Brined Lemon-Herb Aioli Style Mayonnaise Roasted Turkey

Lemon Aioli Mayonnaise Roasted Turkey
Do you have turkey for Christmas? If yes, do you also have turkey for Thanksgiving? Apparently about 22 million Americans have turkey on their Christmas table, as opposed to 46 million for Thanksgiving. That's still a lot of turkey! I was actually surprised by that number. What's funny is, turkey can be so bland, so dry, so blah...but remains so popular.

I have tried turkey so many ways. I do like the deep frying method because it frees up your oven and keeps the men busy outside...frying meat, in dangerously hot oil. They like that. And it stops your husband from hijacking your side dishes and trying to make them "his own". However, there is that $30-$50 worth of frying oil you burn through. It seems like a waste but the turkey does turn out very juicy.

Anyway, I have finally found my turkey recipe of choice. My family said this was THE BEST TURKEY they have ever had.....especially my pickiest, pickiest eater-child. And you know, this turkey was so full of flavor, so juicy, so moist. It really was off the charts delicious. Look at the beautiful color it had too! My family is begging me to make it again this season, I'm pretty sure I will because the leftovers were just as amazing.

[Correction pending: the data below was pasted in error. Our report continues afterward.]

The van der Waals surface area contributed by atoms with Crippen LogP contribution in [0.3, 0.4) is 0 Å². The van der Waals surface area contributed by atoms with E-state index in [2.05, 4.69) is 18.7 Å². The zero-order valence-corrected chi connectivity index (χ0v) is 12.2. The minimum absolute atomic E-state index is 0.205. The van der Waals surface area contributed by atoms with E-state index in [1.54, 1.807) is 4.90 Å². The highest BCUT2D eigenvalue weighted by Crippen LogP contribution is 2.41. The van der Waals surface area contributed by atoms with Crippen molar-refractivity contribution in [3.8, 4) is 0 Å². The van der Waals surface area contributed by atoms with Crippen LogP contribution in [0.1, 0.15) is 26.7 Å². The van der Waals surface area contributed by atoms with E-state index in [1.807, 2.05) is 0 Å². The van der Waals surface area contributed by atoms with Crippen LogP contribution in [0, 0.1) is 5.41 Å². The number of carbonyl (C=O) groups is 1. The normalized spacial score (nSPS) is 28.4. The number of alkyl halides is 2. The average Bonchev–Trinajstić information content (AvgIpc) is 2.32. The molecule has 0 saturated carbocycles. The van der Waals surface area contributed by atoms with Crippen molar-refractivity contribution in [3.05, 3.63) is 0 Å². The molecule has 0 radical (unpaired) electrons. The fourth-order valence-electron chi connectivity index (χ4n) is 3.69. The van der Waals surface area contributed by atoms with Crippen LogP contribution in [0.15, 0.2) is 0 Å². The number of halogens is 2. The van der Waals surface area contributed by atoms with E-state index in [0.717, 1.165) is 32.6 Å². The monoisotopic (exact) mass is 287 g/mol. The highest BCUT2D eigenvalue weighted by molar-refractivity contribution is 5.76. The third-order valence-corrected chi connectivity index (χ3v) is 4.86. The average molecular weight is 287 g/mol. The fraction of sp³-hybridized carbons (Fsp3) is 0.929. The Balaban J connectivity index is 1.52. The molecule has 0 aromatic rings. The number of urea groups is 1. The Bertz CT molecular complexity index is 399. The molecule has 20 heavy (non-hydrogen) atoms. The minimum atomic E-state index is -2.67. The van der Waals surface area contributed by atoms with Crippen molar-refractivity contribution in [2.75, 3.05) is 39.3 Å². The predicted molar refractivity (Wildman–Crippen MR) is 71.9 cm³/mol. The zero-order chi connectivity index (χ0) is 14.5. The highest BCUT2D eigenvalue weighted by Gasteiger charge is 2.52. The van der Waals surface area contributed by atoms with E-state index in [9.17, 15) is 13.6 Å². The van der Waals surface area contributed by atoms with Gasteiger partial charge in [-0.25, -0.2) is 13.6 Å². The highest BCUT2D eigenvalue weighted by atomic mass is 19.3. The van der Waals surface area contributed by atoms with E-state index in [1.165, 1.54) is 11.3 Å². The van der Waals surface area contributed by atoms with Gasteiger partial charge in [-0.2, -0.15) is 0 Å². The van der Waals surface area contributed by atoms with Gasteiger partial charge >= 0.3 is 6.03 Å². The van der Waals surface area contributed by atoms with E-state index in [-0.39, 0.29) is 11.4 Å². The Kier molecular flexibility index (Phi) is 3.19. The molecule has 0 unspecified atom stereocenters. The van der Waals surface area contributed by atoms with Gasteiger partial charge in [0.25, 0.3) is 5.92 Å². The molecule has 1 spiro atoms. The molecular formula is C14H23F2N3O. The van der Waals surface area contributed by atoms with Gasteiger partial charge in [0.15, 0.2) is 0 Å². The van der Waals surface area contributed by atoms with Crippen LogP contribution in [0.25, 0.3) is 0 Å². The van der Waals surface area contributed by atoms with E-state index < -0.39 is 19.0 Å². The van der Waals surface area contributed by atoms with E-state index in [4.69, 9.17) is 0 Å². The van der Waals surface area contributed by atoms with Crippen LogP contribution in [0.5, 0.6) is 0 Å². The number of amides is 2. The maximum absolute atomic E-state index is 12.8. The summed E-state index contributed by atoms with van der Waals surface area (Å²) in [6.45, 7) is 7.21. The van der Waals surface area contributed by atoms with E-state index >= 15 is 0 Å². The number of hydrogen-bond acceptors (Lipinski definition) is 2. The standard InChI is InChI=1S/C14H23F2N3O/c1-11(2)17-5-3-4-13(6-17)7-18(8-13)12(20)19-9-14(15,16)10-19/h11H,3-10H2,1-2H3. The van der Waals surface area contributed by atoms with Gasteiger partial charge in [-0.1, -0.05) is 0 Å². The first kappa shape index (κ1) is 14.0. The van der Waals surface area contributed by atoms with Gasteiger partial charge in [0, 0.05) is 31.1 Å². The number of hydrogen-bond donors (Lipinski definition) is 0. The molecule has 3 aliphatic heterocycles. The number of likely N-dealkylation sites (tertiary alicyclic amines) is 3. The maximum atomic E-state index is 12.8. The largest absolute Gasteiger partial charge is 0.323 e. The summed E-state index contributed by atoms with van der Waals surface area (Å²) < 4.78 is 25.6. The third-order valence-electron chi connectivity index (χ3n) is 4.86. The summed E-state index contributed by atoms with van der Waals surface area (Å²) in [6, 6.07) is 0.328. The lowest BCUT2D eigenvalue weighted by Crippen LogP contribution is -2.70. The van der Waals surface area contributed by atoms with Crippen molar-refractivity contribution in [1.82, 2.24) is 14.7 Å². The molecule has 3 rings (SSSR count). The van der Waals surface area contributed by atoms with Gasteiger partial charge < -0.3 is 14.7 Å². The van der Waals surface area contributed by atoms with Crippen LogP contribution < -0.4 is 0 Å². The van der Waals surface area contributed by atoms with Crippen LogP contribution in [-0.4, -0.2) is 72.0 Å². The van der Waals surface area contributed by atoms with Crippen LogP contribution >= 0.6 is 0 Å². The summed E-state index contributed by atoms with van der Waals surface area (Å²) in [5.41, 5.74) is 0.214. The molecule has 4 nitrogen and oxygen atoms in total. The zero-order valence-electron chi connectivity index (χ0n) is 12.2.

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Maybe we'll have that iconic yuletide meal of turkey with gravy, stuffing and plum pudding, just like the Charles Dickens' novel, A Christmas Carol. Okay, that might be going a little too far. Our meal might not be iconic, but it will be good. Remember when Scrooge gave a Christmas turkey to the Cratchit family? Maybe this is where all the Christmas turkey business came about? Oh well, if you are going to make a holiday turkey, try this method. And no, it doesn't taste like mayonnaise.

Brining ~ It's Science, not Quackery. Just Do It.

Regardless of what method you choose to make your turkey, you need to pinkie swear with me right now, that you will always brine your bird. It makes such a difference in flavor and how moist your turkey will taste. You are going to spend so much time cooking this piece of poultry, why have it turn out less than awesome.

If you have a bit of a science background then you likely remember osmosis, diffusion and the denaturing of proteins. This is basically what is happening when we brine.